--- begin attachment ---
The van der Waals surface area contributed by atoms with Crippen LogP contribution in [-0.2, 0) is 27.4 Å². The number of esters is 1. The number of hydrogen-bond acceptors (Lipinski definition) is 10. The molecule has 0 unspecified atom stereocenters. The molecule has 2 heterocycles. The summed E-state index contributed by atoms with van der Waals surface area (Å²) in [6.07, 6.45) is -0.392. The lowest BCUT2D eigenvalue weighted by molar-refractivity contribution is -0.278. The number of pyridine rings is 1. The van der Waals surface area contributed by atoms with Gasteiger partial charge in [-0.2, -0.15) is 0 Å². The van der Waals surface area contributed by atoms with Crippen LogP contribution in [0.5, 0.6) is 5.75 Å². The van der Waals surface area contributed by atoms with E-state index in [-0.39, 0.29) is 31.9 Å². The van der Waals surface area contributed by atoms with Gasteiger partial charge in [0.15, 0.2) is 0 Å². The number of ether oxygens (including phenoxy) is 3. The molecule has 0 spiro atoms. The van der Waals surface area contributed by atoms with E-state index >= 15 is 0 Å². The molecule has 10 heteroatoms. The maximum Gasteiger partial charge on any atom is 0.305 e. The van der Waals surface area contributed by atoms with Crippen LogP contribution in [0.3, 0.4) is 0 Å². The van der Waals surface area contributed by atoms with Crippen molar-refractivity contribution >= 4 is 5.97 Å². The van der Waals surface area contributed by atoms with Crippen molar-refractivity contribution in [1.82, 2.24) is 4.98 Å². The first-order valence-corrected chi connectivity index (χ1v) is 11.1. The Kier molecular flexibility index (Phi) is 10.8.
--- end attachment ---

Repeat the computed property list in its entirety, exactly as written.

The van der Waals surface area contributed by atoms with Crippen LogP contribution in [-0.2, 0) is 27.4 Å². The number of esters is 1. The number of hydrogen-bond acceptors (Lipinski definition) is 10. The molecule has 0 unspecified atom stereocenters. The molecule has 2 heterocycles. The summed E-state index contributed by atoms with van der Waals surface area (Å²) in [6.07, 6.45) is -0.392. The lowest BCUT2D eigenvalue weighted by molar-refractivity contribution is -0.278. The number of pyridine rings is 1. The van der Waals surface area contributed by atoms with Gasteiger partial charge in [-0.2, -0.15) is 0 Å². The van der Waals surface area contributed by atoms with Crippen LogP contribution in [0.5, 0.6) is 5.75 Å². The van der Waals surface area contributed by atoms with E-state index in [-0.39, 0.29) is 31.9 Å². The van der Waals surface area contributed by atoms with Gasteiger partial charge in [0.15, 0.2) is 0 Å². The number of ether oxygens (including phenoxy) is 3. The molecule has 0 spiro atoms. The van der Waals surface area contributed by atoms with E-state index >= 15 is 0 Å². The molecule has 10 heteroatoms. The maximum Gasteiger partial charge on any atom is 0.305 e. The van der Waals surface area contributed by atoms with Crippen LogP contribution in [0.3, 0.4) is 0 Å². The van der Waals surface area contributed by atoms with Crippen molar-refractivity contribution >= 4 is 5.97 Å². The van der Waals surface area contributed by atoms with Crippen molar-refractivity contribution in [1.82, 2.24) is 4.98 Å². The first-order valence-corrected chi connectivity index (χ1v) is 11.1. The Kier molecular flexibility index (Phi) is 10.8.